At a conference last year, I was rather disparagingly told that I was too parochial. He was right because there you can be over parochial in being unable to see no further than the nose on your face. Yet, he was very wrong because we all live in a certain place at a certain time and this fixed point which defines us means that there are no universal solutions which work in every place for every problem. This is what I meant when I quoted from Peterson last week about ‘sacred space’ because I treasure the place where I live with all its uniqueness and distinctiveness.
If you thought I was thinking about old churches where people had worshipped and prayed for hundreds of years; then you would be both right and wrong. If you thought I was thinking about the wonderful views we enjoy in the Peak District; then you would be both right and wrong. If you thought I was thinking about those moments when we’ve been caught up in wonder, love and praise; then you would be both right and wrong.
You would be both right and wrong because, as Peterson knew so well, all of creation is sacred space to God and also to us. For Peterson, this sacred space referred to the wondrous beauty of Montana where he grew up, as well to the basement in his house in suburban Maryland where the church he was pastoring met. Throughout his ministry he fought two battles. Firstly, he fought those who said that no place mattered, because you can worship God anywhere, and those who carefully divided the sacred from the secular so that they could live equally divided lives. Secondly, he fought for the uniqueness of where he lived and pastored resisting the temptation to succumb to the lurid attraction of off the peg schemes that guaranteed success to anyone anywhere.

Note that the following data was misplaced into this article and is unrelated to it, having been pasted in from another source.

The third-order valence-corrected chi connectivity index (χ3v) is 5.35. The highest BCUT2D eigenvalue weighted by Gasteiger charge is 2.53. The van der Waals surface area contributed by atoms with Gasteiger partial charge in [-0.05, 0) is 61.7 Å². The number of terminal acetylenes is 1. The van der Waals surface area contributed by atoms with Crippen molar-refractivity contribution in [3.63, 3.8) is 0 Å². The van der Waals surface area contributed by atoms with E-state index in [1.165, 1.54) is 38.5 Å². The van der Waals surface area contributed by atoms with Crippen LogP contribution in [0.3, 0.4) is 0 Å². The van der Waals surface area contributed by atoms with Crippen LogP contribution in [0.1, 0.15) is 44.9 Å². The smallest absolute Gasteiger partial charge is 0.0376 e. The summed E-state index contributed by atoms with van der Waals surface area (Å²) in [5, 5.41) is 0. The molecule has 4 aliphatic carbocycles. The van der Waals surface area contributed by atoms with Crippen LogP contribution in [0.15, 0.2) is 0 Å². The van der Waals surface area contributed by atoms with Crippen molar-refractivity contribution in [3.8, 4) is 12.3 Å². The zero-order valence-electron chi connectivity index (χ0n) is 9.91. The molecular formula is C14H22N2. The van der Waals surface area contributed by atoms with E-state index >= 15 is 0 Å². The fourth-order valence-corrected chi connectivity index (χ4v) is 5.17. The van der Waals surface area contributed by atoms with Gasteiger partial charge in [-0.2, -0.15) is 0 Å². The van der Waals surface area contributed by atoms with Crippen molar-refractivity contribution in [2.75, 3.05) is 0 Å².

Peterson summarises this sense of sacred ground with his pithy translation of John 1 verse 14 ‘The Word became flesh and blood, and moved into the neighbourhood.’ Jesus has moved into our neighbourhood and he calls us to keep our eyes wide open to see where he is at, what he is up to; that we may join in discovering just how sacred all ground really is.
Here is his next quote from the time when he was being trained for pastoral ministry – what is it saying to you?
“I was learning for a pastor, the rest of the week was spent getting that story and those prayers heard and prayed in the personal and unique particulars of these people. I had just spent an hour of worship with them but now was mixing it up with them in a world of dragons and whores, blood flowing as high as a horse’s bridle, and the news headlines trumpeting catastrophic disasters”